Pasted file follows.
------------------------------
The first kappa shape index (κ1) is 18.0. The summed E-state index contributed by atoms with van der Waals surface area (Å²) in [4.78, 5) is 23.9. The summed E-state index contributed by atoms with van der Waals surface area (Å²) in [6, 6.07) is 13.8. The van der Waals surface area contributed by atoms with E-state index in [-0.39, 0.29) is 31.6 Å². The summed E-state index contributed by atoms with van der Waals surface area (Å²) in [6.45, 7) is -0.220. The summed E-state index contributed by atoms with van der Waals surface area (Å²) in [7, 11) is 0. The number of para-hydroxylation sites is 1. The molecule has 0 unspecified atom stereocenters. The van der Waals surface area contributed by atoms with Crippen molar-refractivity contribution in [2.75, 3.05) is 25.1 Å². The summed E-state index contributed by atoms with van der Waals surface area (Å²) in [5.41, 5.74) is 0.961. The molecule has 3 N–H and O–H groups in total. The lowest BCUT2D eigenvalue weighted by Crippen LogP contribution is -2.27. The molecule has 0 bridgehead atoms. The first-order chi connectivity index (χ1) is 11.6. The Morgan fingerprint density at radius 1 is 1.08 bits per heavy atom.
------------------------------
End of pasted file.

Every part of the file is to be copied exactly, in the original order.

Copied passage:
The first kappa shape index (κ1) is 18.0. The summed E-state index contributed by atoms with van der Waals surface area (Å²) in [4.78, 5) is 23.9. The summed E-state index contributed by atoms with van der Waals surface area (Å²) in [6, 6.07) is 13.8. The van der Waals surface area contributed by atoms with E-state index in [-0.39, 0.29) is 31.6 Å². The summed E-state index contributed by atoms with van der Waals surface area (Å²) in [6.45, 7) is -0.220. The summed E-state index contributed by atoms with van der Waals surface area (Å²) in [7, 11) is 0. The number of para-hydroxylation sites is 1. The molecule has 0 unspecified atom stereocenters. The van der Waals surface area contributed by atoms with Crippen molar-refractivity contribution in [2.75, 3.05) is 25.1 Å². The summed E-state index contributed by atoms with van der Waals surface area (Å²) in [5.41, 5.74) is 0.961. The molecule has 3 N–H and O–H groups in total. The lowest BCUT2D eigenvalue weighted by Crippen LogP contribution is -2.27. The molecule has 0 bridgehead atoms. The first-order chi connectivity index (χ1) is 11.6. The Morgan fingerprint density at radius 1 is 1.08 bits per heavy atom.